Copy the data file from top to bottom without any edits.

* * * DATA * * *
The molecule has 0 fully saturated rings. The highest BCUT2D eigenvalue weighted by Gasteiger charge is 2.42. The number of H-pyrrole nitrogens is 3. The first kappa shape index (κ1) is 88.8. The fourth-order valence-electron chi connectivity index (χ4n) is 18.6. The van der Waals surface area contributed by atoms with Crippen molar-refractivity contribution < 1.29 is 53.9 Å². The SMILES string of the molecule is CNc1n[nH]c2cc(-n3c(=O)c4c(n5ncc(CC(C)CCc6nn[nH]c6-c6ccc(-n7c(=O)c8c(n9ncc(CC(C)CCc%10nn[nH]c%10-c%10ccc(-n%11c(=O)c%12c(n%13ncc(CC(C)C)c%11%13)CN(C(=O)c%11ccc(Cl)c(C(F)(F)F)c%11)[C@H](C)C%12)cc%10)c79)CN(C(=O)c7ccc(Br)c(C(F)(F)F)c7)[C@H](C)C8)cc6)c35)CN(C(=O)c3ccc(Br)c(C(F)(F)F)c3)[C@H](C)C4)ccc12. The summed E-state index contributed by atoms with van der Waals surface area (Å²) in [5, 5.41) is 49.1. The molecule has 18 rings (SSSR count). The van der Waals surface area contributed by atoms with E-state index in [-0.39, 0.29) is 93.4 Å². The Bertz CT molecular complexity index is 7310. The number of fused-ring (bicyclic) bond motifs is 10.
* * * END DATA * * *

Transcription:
The molecule has 0 fully saturated rings. The highest BCUT2D eigenvalue weighted by Gasteiger charge is 2.42. The number of H-pyrrole nitrogens is 3. The first kappa shape index (κ1) is 88.8. The fourth-order valence-electron chi connectivity index (χ4n) is 18.6. The van der Waals surface area contributed by atoms with Crippen molar-refractivity contribution < 1.29 is 53.9 Å². The SMILES string of the molecule is CNc1n[nH]c2cc(-n3c(=O)c4c(n5ncc(CC(C)CCc6nn[nH]c6-c6ccc(-n7c(=O)c8c(n9ncc(CC(C)CCc%10nn[nH]c%10-c%10ccc(-n%11c(=O)c%12c(n%13ncc(CC(C)C)c%11%13)CN(C(=O)c%11ccc(Cl)c(C(F)(F)F)c%11)[C@H](C)C%12)cc%10)c79)CN(C(=O)c7ccc(Br)c(C(F)(F)F)c7)[C@H](C)C8)cc6)c35)CN(C(=O)c3ccc(Br)c(C(F)(F)F)c3)[C@H](C)C4)ccc12. The summed E-state index contributed by atoms with van der Waals surface area (Å²) in [5, 5.41) is 49.1. The molecule has 18 rings (SSSR count). The van der Waals surface area contributed by atoms with E-state index in [-0.39, 0.29) is 93.4 Å². The Bertz CT molecular complexity index is 7310. The number of fused-ring (bicyclic) bond motifs is 10.